Accounts seem to have conflated two different events: Simpson’s invention and Este’s later acquisition of the Skee-Ball business. After Simpson noticed the amusements industry taking off, he invented and patented the device; he and his partners, John Harper and William Nice, started marketing it to potential operators. None of the men were marketers, however, and they were never quite able to adopt the kind of salesmanship nor the resources needed to make Skee-Ball a household term. “It was your typical start-up problem,” Kreitman says. “They had the idea but not the money.”

iStock

Simpson’s pockets ran dry; by 1911, he had even lost his house and was staying with friends. Este, who had been playing and enjoying the game in Philadelphia, rented some space near Princeton and installed a handful of alleys. When he saw that students were tripping over themselves to play, he decided to make a substantial investment—about $30,000 to $50,000 in today’s dollars—in the game. By 1914, he owned all rights and began an aggressive marketing effort using his wealthy family’s connections in the Pennsylvania news media.

“It was aggressive,” Cooper says. “You’d see ads with actual photographs, which was rare for amusement ads at the time. The copy would say something like, ‘Everybody is playing. Where have you been?’”

The hard sell worked. Soon, outlets like The New York Times were taking notice of the Skee-Ball craze spreading from the east coast. Co-ed tournaments sprung up; in Atlantic City, people seemed to be enjoying it a little too much, with the city clamping down on “noisy amusements” operating on Sundays.

Still, Skee-Ball was becoming a hit, thanks in part to a key design change prompted during the Depression. Originally built with a 32- to 36-foot-long ramp, the machines were cleaved in half so operators could fit the alleys into smaller, more affordable venues (10 feet is now the standard length). Not having to launch the ball such a long distance helped attract more kids to the game, who—along with adults—were plunking down an endless stream of nickels so they could get their nine balls and attempt to sink them. Prizes or tickets redeemable for prizes would be awarded to winners.

By this point, Este had exited the amusements business, selling his interest to his partners. By 1935, Skee-Ball was under the Wurlitzer umbrella. The jukebox maker had realized that Simpson’s device was outperforming their music libraries in several locations.

“They thought they would make a killing,” Kreitman tells Mental Floss. “They ramped up production and produced 5000 machines in 1937 alone.”

What Wurlitzer didn’t quite realize was that the machines made in the decades prior were so durable that they rarely needed replacing. “It took them about seven years to sell their stock,” Kreitman says.

Ownership changed again in 1945, when the Philadelphia Toboggan Company purchased Skee-Ball, and didn’t pass to other hands until 1985, when a businessman named Joe Sladek purchased it. Each owner has pursued Skee-Ball as a result of its considerable longevity and appeal, even though some local administrations have occasionally taken issue with the devices and their loose flirtation with gambling.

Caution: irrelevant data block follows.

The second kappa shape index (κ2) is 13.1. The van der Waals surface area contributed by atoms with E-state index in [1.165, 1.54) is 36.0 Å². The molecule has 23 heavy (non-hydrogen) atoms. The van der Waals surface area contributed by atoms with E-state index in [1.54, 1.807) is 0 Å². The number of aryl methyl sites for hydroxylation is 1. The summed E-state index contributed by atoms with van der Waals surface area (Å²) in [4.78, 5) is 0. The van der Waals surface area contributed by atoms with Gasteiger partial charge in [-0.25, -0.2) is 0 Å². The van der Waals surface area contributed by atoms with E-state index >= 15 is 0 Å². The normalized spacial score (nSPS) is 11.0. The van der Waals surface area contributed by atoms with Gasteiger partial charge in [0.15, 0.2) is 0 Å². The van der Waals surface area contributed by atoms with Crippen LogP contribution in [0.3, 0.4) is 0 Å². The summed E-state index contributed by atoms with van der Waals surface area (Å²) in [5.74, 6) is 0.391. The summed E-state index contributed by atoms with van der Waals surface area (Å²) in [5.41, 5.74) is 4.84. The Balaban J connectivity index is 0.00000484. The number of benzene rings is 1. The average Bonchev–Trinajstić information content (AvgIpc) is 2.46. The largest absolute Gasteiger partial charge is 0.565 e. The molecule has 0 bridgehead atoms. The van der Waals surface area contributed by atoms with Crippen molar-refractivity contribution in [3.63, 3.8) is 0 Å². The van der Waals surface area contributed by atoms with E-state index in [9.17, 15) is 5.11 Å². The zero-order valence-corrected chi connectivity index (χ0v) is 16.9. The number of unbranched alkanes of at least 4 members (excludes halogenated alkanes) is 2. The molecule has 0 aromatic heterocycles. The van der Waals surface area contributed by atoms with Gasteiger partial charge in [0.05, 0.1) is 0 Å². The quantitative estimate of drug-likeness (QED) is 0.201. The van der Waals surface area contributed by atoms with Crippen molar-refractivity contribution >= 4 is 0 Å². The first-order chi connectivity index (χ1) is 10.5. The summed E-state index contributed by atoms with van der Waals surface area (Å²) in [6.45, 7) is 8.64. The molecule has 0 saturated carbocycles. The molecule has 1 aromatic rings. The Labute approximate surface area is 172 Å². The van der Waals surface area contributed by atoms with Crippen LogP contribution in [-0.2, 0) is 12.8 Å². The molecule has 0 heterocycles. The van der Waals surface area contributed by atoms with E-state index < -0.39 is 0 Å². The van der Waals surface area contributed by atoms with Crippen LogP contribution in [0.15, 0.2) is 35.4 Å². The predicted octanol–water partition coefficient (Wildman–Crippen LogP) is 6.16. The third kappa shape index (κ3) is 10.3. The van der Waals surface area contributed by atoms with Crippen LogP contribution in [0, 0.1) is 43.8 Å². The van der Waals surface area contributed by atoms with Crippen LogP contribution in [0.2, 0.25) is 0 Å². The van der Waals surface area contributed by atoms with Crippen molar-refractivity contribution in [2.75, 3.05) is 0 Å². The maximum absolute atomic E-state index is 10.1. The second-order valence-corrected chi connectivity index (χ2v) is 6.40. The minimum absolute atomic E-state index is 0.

“I know at some point in Chicago some cops came in and chopped Skee-Ball machines apart with axes, then tossed them out the back door,” Cooper says.

Ryan Basilio via Flickr // CC BY 2.0

Remarkably, Skee-Ball has remained largely unchanged for the past 110 years. Cooper says that Simpson’s early concept designs strongly resemble today's machines. It’s still a very analog experience: Pitch the ball, and hope you hit a high-scoring target.

In 2016, Skee-Ball changed hands once more, this time to the Bay-Tek company. It’s estimated that more than 125,000 machines are in operation today, with many locations organizing loose tournaments. Brewskee-Ball has made a name for itself as a leading competition league. Players can—and usually do—drink while playing, with winners receiving a cream-colored jacket and trophy as proof of their Skee-Ball prowess. Like roller derby participants, they favor colorful player names like Brewbacca and Monica LewinSkee and play during “skeesons.” (Back in March, Brewbacca was the focus of an ABC News digital feature.)

While some machines dating back to the 1940s are still in operation in a few locations, Cooper says he and Kreitman have yet to come across any of the original models from either Simpson or Este.

Simpson died in 1930, living long enough to see Skee-Ball become a popular pastime but unable to reap the financial rewards he had worked so hard to try and achieve.

“He was 57 when he invented it,” Kreitman says. “He saw the success, but never saw the financial benefits.”

SECTIONS

More from mental floss studios